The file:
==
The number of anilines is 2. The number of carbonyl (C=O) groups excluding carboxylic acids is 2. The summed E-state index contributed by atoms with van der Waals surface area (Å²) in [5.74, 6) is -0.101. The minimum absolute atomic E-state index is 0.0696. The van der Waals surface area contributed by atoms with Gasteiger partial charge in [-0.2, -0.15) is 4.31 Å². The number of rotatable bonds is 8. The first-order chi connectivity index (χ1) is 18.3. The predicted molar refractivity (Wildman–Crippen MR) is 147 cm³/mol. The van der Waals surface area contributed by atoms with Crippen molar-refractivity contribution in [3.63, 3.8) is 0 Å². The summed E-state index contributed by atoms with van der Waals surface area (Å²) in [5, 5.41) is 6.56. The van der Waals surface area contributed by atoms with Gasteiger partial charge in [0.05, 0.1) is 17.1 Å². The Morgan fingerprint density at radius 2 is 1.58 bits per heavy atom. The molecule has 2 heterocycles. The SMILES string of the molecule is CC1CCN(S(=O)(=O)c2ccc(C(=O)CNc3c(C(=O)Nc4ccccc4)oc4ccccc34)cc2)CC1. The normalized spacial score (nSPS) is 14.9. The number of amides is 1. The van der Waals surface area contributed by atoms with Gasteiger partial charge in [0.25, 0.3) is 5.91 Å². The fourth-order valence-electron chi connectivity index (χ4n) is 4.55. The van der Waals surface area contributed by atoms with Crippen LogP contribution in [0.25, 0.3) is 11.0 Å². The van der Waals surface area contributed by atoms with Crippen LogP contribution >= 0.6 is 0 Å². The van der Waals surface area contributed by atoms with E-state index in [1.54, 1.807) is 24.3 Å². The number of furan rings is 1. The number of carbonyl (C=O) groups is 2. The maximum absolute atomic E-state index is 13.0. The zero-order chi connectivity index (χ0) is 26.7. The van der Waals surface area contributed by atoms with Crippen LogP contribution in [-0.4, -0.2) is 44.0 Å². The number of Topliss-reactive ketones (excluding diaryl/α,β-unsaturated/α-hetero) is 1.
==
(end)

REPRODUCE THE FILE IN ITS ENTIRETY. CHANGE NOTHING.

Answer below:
The number of anilines is 2. The number of carbonyl (C=O) groups excluding carboxylic acids is 2. The summed E-state index contributed by atoms with van der Waals surface area (Å²) in [5.74, 6) is -0.101. The minimum absolute atomic E-state index is 0.0696. The van der Waals surface area contributed by atoms with Gasteiger partial charge in [-0.2, -0.15) is 4.31 Å². The number of rotatable bonds is 8. The first-order chi connectivity index (χ1) is 18.3. The predicted molar refractivity (Wildman–Crippen MR) is 147 cm³/mol. The van der Waals surface area contributed by atoms with Crippen molar-refractivity contribution in [3.63, 3.8) is 0 Å². The summed E-state index contributed by atoms with van der Waals surface area (Å²) in [5, 5.41) is 6.56. The van der Waals surface area contributed by atoms with Gasteiger partial charge in [0.05, 0.1) is 17.1 Å². The Morgan fingerprint density at radius 2 is 1.58 bits per heavy atom. The molecule has 2 heterocycles. The SMILES string of the molecule is CC1CCN(S(=O)(=O)c2ccc(C(=O)CNc3c(C(=O)Nc4ccccc4)oc4ccccc34)cc2)CC1. The normalized spacial score (nSPS) is 14.9. The number of amides is 1. The van der Waals surface area contributed by atoms with Gasteiger partial charge in [0.25, 0.3) is 5.91 Å². The fourth-order valence-electron chi connectivity index (χ4n) is 4.55. The van der Waals surface area contributed by atoms with Crippen LogP contribution in [0.25, 0.3) is 11.0 Å². The van der Waals surface area contributed by atoms with Crippen LogP contribution >= 0.6 is 0 Å². The van der Waals surface area contributed by atoms with E-state index in [1.54, 1.807) is 24.3 Å². The number of furan rings is 1. The number of carbonyl (C=O) groups is 2. The maximum absolute atomic E-state index is 13.0. The zero-order chi connectivity index (χ0) is 26.7. The van der Waals surface area contributed by atoms with Crippen LogP contribution in [-0.4, -0.2) is 44.0 Å². The number of Topliss-reactive ketones (excluding diaryl/α,β-unsaturated/α-hetero) is 1.